I’ve been MIA over here on this ol’ blog! Besides the usual back-to-school business, I’ve been having so much fun interacting with folks in the #ShadowCon17 follow-up online course for my “Seeking Students Who Hide” talk back in April at #NCTMAnnual. Shout-outs to Dan Meyer, Zak Champagne, and Michael Flynn for the opportunity to share and for their ongoing support! P.S. If you’re late to the ShadowCon after-party, I think you can still join in and catch up! Click the link above for info!
School is off and running… one of the smoothest starts to a school year that I can remember. Kids are awesome. Our district is focusing on S.E.L. (Social Emotional Learning), as many likely are, so I feel like our staff is more relaxed overall, just knowing that our focus is to be well, and that we’re being encouraged to take time to teach things that fine folks like Jo Boaler are taking the time to teach. Life is good.
I’ve let so many ideas come and go without blogging about them lately, but you’re holding me to this one! 🙂 Here goes – so I saw this tweet by Paul Jorgens, using Desmos Activity Builder in conjunction with learning targets, and I was immediately curious!
— Paul Jorgens (@pejorgens) September 13, 2017
Quick history: In our district’s PLCs, when new math standards showed up in Texas several years back, we created lists of learning targets, used these as we designed assessments and lessons, and ideally used them with our students (hence the kid-friendly I CAN language).
Whelp, my learning targets have been living in PDF form in a Google Drive folder that students CAN access, but I hadn’t been really doing anything WITH them lately. This kid-friendly language was sitting in Drive, and I was willing to wager that exactly 0% of my kids were reading that kid-friendliness.
Enter Paul’s tweet, and me… being me…. I pretty much immediately opened all of those learning target documents and converted each unit to a Desmos Activity Builder checklist screen. With a test coming up this week, I decided I’d launch the target screen for the current unit for each of my Math 8 classes as the first task in our review.
I started class by asking students, “What are learning targets?” and having that discussion first. Then, I told them I was going to give them a target checklist for our current unit. I asked them to read each target silently and individually, only placing a checkmark in the box on their iPads if they felt like experts on each specific target. If they were even slightly unsure, or feeling like they needed a bit more help before our unit test, I asked them to NOT check the box. I assured them that their responses would remain anonymous, and that our goal would be to look at the class as a whole before we began our review, so that we’d know which concepts to give a little more emphasis.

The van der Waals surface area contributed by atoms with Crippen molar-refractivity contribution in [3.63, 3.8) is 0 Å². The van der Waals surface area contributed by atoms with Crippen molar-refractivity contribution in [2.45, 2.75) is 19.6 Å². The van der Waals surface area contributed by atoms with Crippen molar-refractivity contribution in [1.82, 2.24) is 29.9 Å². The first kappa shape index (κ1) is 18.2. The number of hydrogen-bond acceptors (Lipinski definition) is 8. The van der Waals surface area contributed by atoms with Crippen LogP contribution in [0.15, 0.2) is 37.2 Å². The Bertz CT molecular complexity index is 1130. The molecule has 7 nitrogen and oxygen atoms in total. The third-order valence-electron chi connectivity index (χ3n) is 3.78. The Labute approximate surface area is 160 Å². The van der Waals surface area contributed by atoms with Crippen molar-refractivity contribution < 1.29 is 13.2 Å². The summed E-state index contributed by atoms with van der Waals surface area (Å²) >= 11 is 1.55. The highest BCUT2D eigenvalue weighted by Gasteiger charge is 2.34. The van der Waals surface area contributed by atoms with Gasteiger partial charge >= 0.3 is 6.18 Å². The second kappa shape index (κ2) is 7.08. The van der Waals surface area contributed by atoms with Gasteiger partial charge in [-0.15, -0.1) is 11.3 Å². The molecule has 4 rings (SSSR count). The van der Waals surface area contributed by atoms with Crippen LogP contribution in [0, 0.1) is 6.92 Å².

I launched the Desmos Activity, “locked” students on only the current unit’s target screen, and anonymized them. With the new handy-dandy Desmos Teacher Dashboard, I looked for student dots to all turn blue, indicating that every student had completed the task. Once all dots were blue, I pressed PAUSE so student responses would be locked in.
I showed students the results (anonymized) so we could see which targets included every student, and which targets showed a reduced number of students. “It looks like we all feel pretty confident about representing rational numbers as fractions as decimals, but we lost a few students for scientific notation, classifying real numbers, and estimating square roots.”
*Click the link below to see a quick screencast of the results*
After this Desmos learning targets self-assessment, I gave students a jigsaw activity on paper: 8 topics, 8 groups, one unit topic per “expert group”. For the groups that were tasked with scientific notation, classifying real numbers, and estimating square roots (topics identified as needing more work in our Desmos checklist) I let them know we’d need some extra support and help! Each expert group worked through and presented their problems to the class while the other students checked their own work, made corrections, and asked questions of our student “teachers”.
I would have done this sort of review activity without the Learning Target emphasis in years past, but I felt like identifying areas of concern ahead of time helped with focus! Test day is tomorrow, and while I can’t be sure of a way to measure exactly how this learning target reflection may or may not impact student confidence and competence, I feel like the time asking students to consider every target was well spent.
I personally interviewed students about how they felt after using these learning targets as part of the review process. Here are some direct quotes.
“It helped me kind of get reminded of how much things are expected to be on the test. Everything on the learning targets you expect to be on the test, so you have to figure out for yourself if you actually know what you’re doing or not.”
“Sometimes you don’t know how much you know or how much less you know about math, and if you don’t know it, it will just help you focus on that.”
How do you use “learning targets” with students?
Want to grab my draft activity and tweak it for your own use? Here you go!
P.S. It’s a draft! Our PLC still has some editing to do, as you’ll see when you view the screens, but I thought I’d share anyway so you can give this a go and share back about your own classroom experiences!